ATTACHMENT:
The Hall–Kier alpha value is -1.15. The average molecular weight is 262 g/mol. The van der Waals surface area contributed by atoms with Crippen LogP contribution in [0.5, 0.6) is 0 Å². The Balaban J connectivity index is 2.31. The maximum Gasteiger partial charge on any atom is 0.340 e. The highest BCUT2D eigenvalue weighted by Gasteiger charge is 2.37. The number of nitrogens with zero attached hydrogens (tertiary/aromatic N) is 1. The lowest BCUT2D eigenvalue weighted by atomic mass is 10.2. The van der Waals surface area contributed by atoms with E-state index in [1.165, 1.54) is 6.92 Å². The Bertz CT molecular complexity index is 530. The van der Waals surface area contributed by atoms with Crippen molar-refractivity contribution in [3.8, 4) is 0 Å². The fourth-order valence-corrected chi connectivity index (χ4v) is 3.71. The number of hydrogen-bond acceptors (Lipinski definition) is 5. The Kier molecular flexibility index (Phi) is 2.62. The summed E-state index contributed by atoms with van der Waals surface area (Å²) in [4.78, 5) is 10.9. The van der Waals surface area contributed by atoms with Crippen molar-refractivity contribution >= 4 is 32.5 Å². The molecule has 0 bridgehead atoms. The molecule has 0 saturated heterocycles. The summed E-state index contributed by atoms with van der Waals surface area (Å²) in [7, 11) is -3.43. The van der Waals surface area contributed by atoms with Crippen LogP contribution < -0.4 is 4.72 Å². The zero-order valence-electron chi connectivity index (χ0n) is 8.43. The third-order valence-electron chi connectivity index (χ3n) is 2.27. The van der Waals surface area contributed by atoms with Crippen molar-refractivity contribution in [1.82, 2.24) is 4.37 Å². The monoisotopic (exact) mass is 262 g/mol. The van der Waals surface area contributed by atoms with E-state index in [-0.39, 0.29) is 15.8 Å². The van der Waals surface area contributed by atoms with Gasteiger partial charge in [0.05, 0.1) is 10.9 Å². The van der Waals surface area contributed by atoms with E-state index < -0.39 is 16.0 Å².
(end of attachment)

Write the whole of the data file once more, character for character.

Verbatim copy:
The Hall–Kier alpha value is -1.15. The average molecular weight is 262 g/mol. The van der Waals surface area contributed by atoms with Crippen LogP contribution in [0.5, 0.6) is 0 Å². The Balaban J connectivity index is 2.31. The maximum Gasteiger partial charge on any atom is 0.340 e. The highest BCUT2D eigenvalue weighted by Gasteiger charge is 2.37. The number of nitrogens with zero attached hydrogens (tertiary/aromatic N) is 1. The lowest BCUT2D eigenvalue weighted by atomic mass is 10.2. The van der Waals surface area contributed by atoms with E-state index in [1.165, 1.54) is 6.92 Å². The Bertz CT molecular complexity index is 530. The van der Waals surface area contributed by atoms with Crippen molar-refractivity contribution in [3.8, 4) is 0 Å². The fourth-order valence-corrected chi connectivity index (χ4v) is 3.71. The number of hydrogen-bond acceptors (Lipinski definition) is 5. The Kier molecular flexibility index (Phi) is 2.62. The summed E-state index contributed by atoms with van der Waals surface area (Å²) in [4.78, 5) is 10.9. The van der Waals surface area contributed by atoms with Crippen molar-refractivity contribution >= 4 is 32.5 Å². The molecule has 0 bridgehead atoms. The molecule has 0 saturated heterocycles. The summed E-state index contributed by atoms with van der Waals surface area (Å²) in [7, 11) is -3.43. The van der Waals surface area contributed by atoms with Crippen LogP contribution < -0.4 is 4.72 Å². The zero-order valence-electron chi connectivity index (χ0n) is 8.43. The third-order valence-electron chi connectivity index (χ3n) is 2.27. The van der Waals surface area contributed by atoms with Crippen molar-refractivity contribution in [1.82, 2.24) is 4.37 Å². The monoisotopic (exact) mass is 262 g/mol. The van der Waals surface area contributed by atoms with E-state index in [-0.39, 0.29) is 15.8 Å². The van der Waals surface area contributed by atoms with Gasteiger partial charge in [0.05, 0.1) is 10.9 Å². The van der Waals surface area contributed by atoms with E-state index < -0.39 is 16.0 Å².